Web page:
Recent leaver and Second Monitor (deputy head pupil), Alex, talks about her time at Christ’s Hospital.
I first heard about Christ’s Hospital in Year 5. When I visited the School, I felt a bit overawed and didn’t want to go. When the entrance exams came around, I noticed everyone was smiling, which made me think boarding schools couldn’t be that bad! I started to picture myself wearing the uniform and then when I stepped inside Bluecoat Sports Centre, I was sold!
My parents went to boarding school in Nigeria and my mum was a housemistress too, so encouraged me to follow in their footsteps. But it’s always a difficult decision, as it means uprooting your entire life, leaving behind family and friends. The year prior to me coming here had been tough, as my dad passed away. Being away for anniversaries and birthdays was something I struggled with and there were frequent phone calls home, but I could still see my family every three weeks. My housemistress in Leigh Hunt B was very supportive and helped me through the first few months. After seven years at CH, I have no regrets.
Sport has been a big part of my School journey and on Speech Day, I received the Maggie Williams Trophy, awarded to the Grecian who has shown excellence in, and sustained contribution, to Sport. I captained the athletics, football and netball teams in my Grecian year and also represented CH at hockey, cross-country, squash, rounders, tennis and Fives. It’s fun explaining Fives to my old friends in north London, although to be honest I’m not sure I’ve quite got my head around it either!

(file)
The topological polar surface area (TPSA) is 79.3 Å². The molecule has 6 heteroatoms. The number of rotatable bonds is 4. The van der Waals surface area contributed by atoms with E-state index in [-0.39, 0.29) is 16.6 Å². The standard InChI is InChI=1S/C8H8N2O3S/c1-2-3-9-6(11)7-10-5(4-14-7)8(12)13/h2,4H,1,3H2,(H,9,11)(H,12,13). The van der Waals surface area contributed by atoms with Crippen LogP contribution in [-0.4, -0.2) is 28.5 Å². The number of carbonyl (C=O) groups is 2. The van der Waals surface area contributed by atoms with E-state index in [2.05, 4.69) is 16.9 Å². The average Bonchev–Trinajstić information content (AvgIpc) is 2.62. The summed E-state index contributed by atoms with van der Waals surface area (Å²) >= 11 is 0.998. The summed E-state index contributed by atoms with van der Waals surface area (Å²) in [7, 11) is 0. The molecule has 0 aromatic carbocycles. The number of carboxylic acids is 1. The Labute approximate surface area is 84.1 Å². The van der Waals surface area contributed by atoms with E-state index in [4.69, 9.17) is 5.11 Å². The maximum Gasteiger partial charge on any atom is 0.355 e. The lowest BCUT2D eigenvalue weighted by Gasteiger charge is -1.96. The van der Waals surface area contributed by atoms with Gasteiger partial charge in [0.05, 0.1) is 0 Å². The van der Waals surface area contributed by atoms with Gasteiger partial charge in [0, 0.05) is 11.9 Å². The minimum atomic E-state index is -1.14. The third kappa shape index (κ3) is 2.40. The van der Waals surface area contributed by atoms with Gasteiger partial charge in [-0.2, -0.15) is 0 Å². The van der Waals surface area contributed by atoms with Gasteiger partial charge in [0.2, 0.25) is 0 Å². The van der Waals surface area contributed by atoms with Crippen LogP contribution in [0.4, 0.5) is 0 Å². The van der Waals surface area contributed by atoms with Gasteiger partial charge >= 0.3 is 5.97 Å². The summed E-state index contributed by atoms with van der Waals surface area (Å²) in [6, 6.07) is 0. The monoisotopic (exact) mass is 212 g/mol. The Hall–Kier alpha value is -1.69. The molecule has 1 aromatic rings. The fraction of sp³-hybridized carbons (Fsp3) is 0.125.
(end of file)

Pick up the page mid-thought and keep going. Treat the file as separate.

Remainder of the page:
As Second Monitor, I’ve enjoyed representing CH at special events, alongside Jin (Senior Grecian). I admit, I occasionally felt impostor syndrome. When we met the Prime Minister, I was asking myself, ‘what am I doing here?’ But I learnt a lot by networking with influential or inspirational people. I would like to become a doctor and have spoken to medical professionals who have given me advice, so I’m grateful to have had opportunities to meet people I aspire to be like.
The visiting speakers can inspire you in different ways. Alexandra Wilson (known as The Essex Barrister) was interesting. Although I’m not pursuing a career in law, it was fascinating to hear how she rose from a humble background to reach the top of her profession. It was a journey many pupils could relate to. Like many others, I am a beneficiary of the School’s bursary scheme as a Doyle scholar, awarded to sixth form pupils with an aptitude for science and technology. John ‘Jack’ Doyle has been supportive and keeps in touch over email. He also sponsors my brother in GE (Year 11).
In terms of what I’ll miss about CH, I must choose the obvious: the people. Not just the friends I’ve made but teachers. They look out for you, not only making sure you’re reaching your potential academically, but also in a pastoral sense. I feel I can talk to teachers about anything, and that has made a huge difference.